How the Transformers broke NLP leaderboards

11 minute read

This post summarizes some of the recent XLNet-prompted discussions on Twitter and offline. Idea credits go to Yoav Goldberg, Sam Bowman, Jason Weston, Alexis Conneau, Ted Pedersen, fellow members of Text Machine Lab, and many others. Any misconfiguration of those ideas is my own.

A big reason why NLP is such an actively developed area is the leaderboards: they are the core of multiple shared tasks, benchmark systems like GLUE, and individual datasets such as SQUAD and AllenAI datasets. Leaderboards stimulate competitions between engineering teams, helping them to develop better and better models to tackle human language.

Or do they?

So what’s wrong with the leaderboards?

Typically a leaderboard for an NLP task X looks roughly as follows:

System Citation Performance
System A Smith et al. 2018 76.05
System B Li et al. 2018 75.85
System C Petrov et al. 2018 75.62

This format is followed both by online leaderboards (such as the GLUE benchmark), and academic papers (when comparing the proposed model to the baselines).

Now, the test performance of the model is far from the only thing that make it novel or even interesting, but it is the only thing that is in the leaderboard. Since DL is such a big zoo with different architectures, there is no standard way to present additional information such as model parameters and training data. In the papers, sometimes these details are in the methodology section, sometimes in the appendices, sometimes in the comments on github repo or nowhere at all. In an online leaderboard, the details of each system can only be retrieved from the link to the paper (if one is available), or by going through the code in the repository.

In an increasingly busy world, how many of us actually look for those details, unless we are reviewing or re-implementing? The simple leaderboard already gives us the information we most care about: who SOTA-ed. Generally, our minds are lazy and tend to receive such messages uncritically, ignoring any caveats even they are immediately present (Kahneman, 2013). And if we have to actively hunt for the caveats… well, no chance. The winner receives all the Twitter hype, potentially gaining unfair advantage in the blind review.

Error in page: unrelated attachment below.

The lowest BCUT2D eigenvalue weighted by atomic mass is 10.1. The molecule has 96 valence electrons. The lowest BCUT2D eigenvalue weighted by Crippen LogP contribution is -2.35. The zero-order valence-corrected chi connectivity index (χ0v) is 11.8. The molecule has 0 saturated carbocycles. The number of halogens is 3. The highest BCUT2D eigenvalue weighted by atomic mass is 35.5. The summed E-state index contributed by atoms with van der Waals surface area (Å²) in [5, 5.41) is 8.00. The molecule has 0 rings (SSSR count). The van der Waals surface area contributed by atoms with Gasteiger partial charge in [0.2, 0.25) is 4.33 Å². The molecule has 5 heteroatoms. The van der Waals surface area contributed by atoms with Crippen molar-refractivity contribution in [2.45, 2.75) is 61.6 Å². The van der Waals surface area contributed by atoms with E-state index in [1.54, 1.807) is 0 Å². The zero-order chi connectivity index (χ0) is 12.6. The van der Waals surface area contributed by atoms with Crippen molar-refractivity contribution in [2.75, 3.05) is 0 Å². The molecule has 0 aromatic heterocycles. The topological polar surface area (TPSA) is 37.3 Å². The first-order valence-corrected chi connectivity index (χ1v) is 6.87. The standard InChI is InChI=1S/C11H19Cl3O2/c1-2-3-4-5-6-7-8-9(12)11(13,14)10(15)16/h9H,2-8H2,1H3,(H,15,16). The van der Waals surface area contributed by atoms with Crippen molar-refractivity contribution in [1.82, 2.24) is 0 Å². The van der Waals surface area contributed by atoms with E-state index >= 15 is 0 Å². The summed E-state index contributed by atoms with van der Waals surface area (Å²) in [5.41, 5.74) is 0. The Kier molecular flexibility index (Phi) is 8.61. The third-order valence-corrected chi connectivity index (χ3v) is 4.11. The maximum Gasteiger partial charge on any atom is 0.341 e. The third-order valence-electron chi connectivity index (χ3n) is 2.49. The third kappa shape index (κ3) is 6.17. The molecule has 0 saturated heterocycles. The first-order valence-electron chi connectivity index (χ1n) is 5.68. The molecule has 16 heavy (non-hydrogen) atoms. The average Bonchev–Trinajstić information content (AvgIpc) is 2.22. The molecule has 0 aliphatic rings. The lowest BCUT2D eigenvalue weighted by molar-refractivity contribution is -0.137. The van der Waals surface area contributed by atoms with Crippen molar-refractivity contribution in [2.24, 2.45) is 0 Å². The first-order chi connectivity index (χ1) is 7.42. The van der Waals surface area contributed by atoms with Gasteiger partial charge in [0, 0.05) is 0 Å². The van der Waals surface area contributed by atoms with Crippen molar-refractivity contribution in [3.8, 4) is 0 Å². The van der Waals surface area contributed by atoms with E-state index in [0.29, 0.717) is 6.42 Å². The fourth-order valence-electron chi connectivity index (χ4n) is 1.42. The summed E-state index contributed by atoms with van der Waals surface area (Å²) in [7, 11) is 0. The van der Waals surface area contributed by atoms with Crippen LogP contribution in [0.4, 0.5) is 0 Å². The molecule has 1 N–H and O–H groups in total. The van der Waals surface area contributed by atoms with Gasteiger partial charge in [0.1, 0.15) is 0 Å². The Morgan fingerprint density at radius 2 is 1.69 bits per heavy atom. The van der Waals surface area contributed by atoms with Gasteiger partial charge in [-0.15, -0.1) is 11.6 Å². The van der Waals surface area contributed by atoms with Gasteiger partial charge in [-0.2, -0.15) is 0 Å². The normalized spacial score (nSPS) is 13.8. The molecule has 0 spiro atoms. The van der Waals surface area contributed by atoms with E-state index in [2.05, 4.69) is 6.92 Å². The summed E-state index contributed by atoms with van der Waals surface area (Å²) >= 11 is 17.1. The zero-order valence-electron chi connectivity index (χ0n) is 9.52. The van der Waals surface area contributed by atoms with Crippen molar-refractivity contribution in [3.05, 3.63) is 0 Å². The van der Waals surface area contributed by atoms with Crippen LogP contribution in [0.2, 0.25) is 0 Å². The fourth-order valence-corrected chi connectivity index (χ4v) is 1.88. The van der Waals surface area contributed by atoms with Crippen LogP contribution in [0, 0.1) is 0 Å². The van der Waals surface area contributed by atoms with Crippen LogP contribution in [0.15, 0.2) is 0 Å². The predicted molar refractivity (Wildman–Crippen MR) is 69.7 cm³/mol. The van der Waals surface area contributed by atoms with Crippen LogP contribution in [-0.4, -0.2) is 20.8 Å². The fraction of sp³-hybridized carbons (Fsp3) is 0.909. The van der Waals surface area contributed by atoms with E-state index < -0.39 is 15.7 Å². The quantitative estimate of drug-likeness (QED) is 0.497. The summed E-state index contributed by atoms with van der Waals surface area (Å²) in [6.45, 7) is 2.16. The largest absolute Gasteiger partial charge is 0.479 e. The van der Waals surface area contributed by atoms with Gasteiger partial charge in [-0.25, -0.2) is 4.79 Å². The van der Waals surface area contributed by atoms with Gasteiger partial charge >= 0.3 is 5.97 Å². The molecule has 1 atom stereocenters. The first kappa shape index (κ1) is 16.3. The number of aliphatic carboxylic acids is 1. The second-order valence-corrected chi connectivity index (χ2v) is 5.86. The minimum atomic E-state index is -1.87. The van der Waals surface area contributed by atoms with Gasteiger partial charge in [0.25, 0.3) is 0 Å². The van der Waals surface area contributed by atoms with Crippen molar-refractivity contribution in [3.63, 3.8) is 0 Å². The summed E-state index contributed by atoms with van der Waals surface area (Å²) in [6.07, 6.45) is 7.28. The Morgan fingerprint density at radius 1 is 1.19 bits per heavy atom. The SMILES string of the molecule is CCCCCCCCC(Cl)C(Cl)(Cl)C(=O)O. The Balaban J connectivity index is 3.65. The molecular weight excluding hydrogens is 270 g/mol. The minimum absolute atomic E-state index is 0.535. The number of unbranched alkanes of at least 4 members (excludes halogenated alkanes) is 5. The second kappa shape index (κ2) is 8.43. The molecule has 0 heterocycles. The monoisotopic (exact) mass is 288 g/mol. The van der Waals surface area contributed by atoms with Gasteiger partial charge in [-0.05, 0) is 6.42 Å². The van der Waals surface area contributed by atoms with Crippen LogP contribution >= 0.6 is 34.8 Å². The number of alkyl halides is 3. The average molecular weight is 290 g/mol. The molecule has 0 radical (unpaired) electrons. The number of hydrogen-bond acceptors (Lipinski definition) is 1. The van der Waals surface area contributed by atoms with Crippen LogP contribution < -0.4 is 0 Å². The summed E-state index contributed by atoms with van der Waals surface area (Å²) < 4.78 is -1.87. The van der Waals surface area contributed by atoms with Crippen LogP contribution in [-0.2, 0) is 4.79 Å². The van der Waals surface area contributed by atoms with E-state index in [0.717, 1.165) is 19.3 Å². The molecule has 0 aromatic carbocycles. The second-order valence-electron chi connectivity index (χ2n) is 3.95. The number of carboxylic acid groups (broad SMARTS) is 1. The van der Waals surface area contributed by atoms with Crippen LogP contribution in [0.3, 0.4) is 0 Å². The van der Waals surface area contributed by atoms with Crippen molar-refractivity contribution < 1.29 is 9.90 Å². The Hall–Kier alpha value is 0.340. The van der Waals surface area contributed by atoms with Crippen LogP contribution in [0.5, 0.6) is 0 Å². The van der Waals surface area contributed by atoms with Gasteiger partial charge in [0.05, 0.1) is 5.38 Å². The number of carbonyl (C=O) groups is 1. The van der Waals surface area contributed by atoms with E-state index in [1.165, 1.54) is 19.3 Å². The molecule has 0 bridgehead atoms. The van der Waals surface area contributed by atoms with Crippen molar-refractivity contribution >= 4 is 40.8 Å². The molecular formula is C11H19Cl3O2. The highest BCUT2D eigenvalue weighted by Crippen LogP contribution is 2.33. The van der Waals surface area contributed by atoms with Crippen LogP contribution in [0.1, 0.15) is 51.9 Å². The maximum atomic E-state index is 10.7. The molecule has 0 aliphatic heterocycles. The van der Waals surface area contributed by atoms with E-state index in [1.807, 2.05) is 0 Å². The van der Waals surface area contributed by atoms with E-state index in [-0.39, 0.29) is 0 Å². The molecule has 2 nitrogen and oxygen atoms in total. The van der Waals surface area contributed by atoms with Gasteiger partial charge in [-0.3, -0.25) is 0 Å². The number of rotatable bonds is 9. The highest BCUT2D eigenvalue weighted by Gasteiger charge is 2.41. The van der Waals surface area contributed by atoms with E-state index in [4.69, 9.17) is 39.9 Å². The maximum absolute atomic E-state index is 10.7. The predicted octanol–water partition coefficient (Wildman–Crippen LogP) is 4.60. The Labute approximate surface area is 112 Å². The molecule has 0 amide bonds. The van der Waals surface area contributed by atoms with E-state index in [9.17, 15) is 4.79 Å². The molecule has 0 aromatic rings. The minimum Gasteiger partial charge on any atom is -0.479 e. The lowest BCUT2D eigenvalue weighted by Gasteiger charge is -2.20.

There has been a lot of discussion of the dangers of the SOTA-centric approach. If the reader’s main takeaway is going to be the leaderboard, that increases the perception that the publication-worthiness is only achieved by beating the SOTA. That perception results in a flood of papers with marginal and often unreproducible performance gains (Crane, 2018). It also creates a huge problem for shared tasks, when non-winners feel like it’s not even worth their while to write the paper on their work (Escartín et al., 2017), see also the recent discussion of the issue by Ted Pedersen).

The focus of this post is yet another problem with the leaderboards that is relatively recent. Its cause is simple: fundamentally, a model may be better than its competitors by building better representations from the available data - or it may simply use more data, and/or throw a deeper network at it. When we have a paper presenting a new model that also uses more data/compute than its competitors, credit attribution becomes hard.

The most popular NLP leaderboards are currently dominated by Transformer-based models. BERT (Devlin, Chang, Lee, & Toutanova, 2019) received the best paper award at NAACL 2019 after months of holding SOTA on many leaderboards. Now the hot topic is XLNet (Yang et al., 2019) that is said to overtake BERT on GLUE and some other benchmarks. Other Transformers include GPT-2 (Radford et al., 2019), ERNIE (Zhang et al., 2019), and the list is growing.

The problem we’re starting to face is that these models are HUGE. While the source code is available, in reality it is beyond the means of an average lab to reproduce these results, or to produce anything comparable. For instance, XLNet is trained on 32B tokens, and the price of using 500 TPUs for 2 days is over $250,000. Even fine-tuning this model is getting expensive.

Wait, this was supposed to happen!

On the one hand, this trend looks predictable, even inevitable: people with more resources will use more resources to get better performance. One could even argue that a huge model proves its scalability and fulfils the inherent promise of deep learning, i.e. being able to learn more complex patterns from more information. Nobody knows how much data we actually need to solve a given NLP task, but more should be better, and limiting data seems counter-productive.